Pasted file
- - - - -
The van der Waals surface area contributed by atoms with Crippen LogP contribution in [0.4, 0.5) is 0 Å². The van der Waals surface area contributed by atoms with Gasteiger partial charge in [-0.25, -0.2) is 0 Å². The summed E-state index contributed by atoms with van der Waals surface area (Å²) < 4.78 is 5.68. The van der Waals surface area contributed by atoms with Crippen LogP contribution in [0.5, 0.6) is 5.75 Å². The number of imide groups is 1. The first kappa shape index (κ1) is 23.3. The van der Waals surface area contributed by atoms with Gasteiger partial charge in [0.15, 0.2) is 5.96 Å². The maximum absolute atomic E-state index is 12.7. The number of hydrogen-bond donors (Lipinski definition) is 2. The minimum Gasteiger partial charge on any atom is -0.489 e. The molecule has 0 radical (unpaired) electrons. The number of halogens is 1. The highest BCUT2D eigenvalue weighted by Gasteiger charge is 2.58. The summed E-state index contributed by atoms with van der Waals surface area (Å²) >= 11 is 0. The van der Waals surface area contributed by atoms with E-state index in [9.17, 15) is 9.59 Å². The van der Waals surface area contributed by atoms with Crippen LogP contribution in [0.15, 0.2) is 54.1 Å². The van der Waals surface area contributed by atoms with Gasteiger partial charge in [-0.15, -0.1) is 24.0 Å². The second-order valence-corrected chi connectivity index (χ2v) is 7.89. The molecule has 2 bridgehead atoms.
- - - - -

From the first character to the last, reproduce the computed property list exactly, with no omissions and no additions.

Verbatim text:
The van der Waals surface area contributed by atoms with Crippen LogP contribution in [0.4, 0.5) is 0 Å². The van der Waals surface area contributed by atoms with Gasteiger partial charge in [-0.25, -0.2) is 0 Å². The summed E-state index contributed by atoms with van der Waals surface area (Å²) < 4.78 is 5.68. The van der Waals surface area contributed by atoms with Crippen LogP contribution in [0.5, 0.6) is 5.75 Å². The number of imide groups is 1. The first kappa shape index (κ1) is 23.3. The van der Waals surface area contributed by atoms with Gasteiger partial charge in [0.15, 0.2) is 5.96 Å². The maximum absolute atomic E-state index is 12.7. The number of hydrogen-bond donors (Lipinski definition) is 2. The minimum Gasteiger partial charge on any atom is -0.489 e. The molecule has 0 radical (unpaired) electrons. The number of halogens is 1. The highest BCUT2D eigenvalue weighted by Gasteiger charge is 2.58. The summed E-state index contributed by atoms with van der Waals surface area (Å²) >= 11 is 0. The van der Waals surface area contributed by atoms with E-state index in [9.17, 15) is 9.59 Å². The van der Waals surface area contributed by atoms with Crippen LogP contribution in [0.15, 0.2) is 54.1 Å². The van der Waals surface area contributed by atoms with Gasteiger partial charge in [-0.15, -0.1) is 24.0 Å². The second-order valence-corrected chi connectivity index (χ2v) is 7.89. The molecule has 2 bridgehead atoms.